Setting the evolutionary record straight

Professor Pearson, of the University’s School of Earth, Ocean and Planetary Sciences

Writing in this week’s issue of Nature, Professor Paul Pearson relates how he discovered an account of the theory – regarded as one of the most important in the history of science – in a rare 1794 publication by geologist, James Hutton. Darwin’s Origin of Species was published in 1859. Professor Pearson tracked down a copy, which runs to three volumes and more than 2000 pages, in the National Library of Scotland. Couched in the middle of the second volume is a whole chapter on the selection theory. It supplements an earlier discovery of a similar account in an unpublished manuscript by Hutton, the Elements of Agriculture.

In the Nature article, Professor Pearson explains how Hutton’s experiments in animal and plant breeding led him to observe that new traits arise in animals and plants in every generation. He appreciated that this “seminal variation” is passed on to the offspring, unlike the variety induced by differences in soil or climate.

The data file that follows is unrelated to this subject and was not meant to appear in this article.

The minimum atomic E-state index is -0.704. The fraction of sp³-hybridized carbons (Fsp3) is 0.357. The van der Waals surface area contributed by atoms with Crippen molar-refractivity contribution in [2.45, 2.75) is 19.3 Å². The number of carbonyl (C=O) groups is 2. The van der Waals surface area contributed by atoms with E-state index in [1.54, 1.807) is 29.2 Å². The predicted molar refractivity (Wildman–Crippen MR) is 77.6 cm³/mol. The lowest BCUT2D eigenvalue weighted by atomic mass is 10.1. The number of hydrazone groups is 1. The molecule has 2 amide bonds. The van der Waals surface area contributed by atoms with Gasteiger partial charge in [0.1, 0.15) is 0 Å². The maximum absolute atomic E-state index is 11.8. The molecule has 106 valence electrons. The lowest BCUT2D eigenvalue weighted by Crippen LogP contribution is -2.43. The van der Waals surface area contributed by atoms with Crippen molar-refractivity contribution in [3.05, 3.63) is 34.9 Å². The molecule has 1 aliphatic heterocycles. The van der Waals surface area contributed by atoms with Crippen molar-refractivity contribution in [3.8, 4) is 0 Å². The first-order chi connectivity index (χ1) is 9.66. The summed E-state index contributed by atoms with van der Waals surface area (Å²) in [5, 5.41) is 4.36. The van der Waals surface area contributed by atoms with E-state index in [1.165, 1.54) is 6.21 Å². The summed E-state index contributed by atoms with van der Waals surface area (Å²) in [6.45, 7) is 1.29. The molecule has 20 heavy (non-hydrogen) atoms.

Hutton went on to argue that “those which depart most from the best adapted constitution, will be most liable to perish”, whereas the best adapted survive to multiply the race. Thereby species would be continually adapting to local conditions, and also able to meet the demands of a changing environment. “Although he never used the term, Hutton clearly articulated the principle of evolution by natural selection,” said Professor Pearson. “However he specifically rejected the idea of transformations between species. For him, it was all about how separately created species adapt to their local conditions.”

Darwin always maintained, and his private notebooks have shown that he came to his selection principle independently of two earlier authors – Patrick Matthew (writing in 1831) and Williams Wells (writing in 1818).

Professor Pearson suggests: “It may be more than coincidence that Wells, Matthew and Darwin were all educated in Hutton’s home town of Edinburgh, a place famous for its scientific clubs and societies. “There is no question of Darwin knowingly stealing Hutton’s idea. But it is possible that an old half-forgotten concept from his student days later resurfaced, as he struggled to explain his many observations on species and varieties made voyaging around the world in HMS Beagle.

Darwin rightly gets the credit for applying the principle to the transformation of species and assembling the evidence that convinced the scientific world.”

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